While the importance of iron for tumor development is widely appreciated, the exact sources of tumor-supporting iron largely remain elusive. The possibility that iron might be provided by stromal cells in the tumor microenvironment was not taken into account so far. In the present study, we show that tumor-associated macrophages (TAM) acquire an iron-release phenotype upon their interaction with tumor cells, thereby increasing the availability of iron in the tumor microenvironment. Mechanistically, TAM expressed elevated levels of the high-affinity iron-binding protein lipocalin-2 (LCN-2), which appeared to be critical for the export of iron from TAM, and in turn enhanced tumor cell proliferation. Moreover, in PyMT-mouse tumors as well as in primary human breast tumors LCN-2 was predominantly expressed in the tumor stroma as compared to tumor cells. LCN-2 expression in the stroma further correlated with enhanced tumor proliferation in vivo. Our data suggest a dominant role of TAM in the tumor iron-management and identify LCN-2 as a critical iron transporter in this context. Targeting the LCN-2 iron export mechanism selectively in stromal cells might open for future iron-targeted tumor therapeutic approaches.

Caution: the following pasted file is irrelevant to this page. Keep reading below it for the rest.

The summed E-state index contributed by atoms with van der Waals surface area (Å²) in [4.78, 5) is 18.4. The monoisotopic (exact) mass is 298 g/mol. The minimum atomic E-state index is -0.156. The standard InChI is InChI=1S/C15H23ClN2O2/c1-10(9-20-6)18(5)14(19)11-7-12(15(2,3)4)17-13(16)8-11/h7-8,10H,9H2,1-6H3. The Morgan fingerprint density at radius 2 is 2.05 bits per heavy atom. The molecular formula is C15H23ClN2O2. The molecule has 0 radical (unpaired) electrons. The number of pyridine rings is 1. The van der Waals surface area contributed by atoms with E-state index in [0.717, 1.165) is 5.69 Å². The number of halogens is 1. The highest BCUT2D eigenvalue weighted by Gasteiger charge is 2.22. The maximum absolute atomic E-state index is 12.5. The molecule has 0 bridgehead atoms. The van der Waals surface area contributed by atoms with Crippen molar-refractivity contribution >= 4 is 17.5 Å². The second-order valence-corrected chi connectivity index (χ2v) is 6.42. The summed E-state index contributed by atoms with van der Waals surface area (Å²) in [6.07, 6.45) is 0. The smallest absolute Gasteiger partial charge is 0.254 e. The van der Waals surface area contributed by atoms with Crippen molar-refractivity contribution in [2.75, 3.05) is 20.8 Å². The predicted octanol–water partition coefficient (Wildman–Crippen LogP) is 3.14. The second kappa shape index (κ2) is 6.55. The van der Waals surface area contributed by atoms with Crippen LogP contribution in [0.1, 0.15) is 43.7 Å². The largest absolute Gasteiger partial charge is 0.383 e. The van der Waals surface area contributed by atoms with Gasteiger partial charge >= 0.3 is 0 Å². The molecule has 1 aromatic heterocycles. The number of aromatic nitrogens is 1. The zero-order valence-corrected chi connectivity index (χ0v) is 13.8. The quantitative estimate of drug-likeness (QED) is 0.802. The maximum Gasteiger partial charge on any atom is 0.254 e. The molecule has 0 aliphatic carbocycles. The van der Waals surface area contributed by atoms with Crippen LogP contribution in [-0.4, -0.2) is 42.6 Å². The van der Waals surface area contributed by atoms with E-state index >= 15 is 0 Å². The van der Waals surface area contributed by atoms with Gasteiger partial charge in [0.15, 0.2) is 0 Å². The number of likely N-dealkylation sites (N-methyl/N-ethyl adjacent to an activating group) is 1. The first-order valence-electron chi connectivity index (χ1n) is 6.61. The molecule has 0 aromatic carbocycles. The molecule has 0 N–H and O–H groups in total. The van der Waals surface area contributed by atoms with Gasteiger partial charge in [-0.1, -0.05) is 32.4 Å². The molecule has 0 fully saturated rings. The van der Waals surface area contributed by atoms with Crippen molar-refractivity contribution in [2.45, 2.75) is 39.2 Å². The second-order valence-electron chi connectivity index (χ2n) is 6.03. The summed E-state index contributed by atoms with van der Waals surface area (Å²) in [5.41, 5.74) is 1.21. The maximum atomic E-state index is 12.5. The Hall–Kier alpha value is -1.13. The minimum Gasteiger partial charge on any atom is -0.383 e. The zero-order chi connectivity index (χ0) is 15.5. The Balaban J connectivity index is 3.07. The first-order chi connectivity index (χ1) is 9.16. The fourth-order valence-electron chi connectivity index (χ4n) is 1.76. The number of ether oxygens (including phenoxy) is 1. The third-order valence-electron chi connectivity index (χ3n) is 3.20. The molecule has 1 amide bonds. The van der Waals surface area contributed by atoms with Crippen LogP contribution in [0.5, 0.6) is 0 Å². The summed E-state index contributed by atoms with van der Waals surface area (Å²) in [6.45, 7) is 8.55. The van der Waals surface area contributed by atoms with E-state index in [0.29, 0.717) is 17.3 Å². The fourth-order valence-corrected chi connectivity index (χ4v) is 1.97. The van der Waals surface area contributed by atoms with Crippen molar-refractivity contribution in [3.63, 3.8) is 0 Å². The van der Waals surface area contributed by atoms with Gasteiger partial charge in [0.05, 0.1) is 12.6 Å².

Keywords: TAM; iron; iron-trafficking; lipocalin-2; tumor microenvironment; tumor stroma.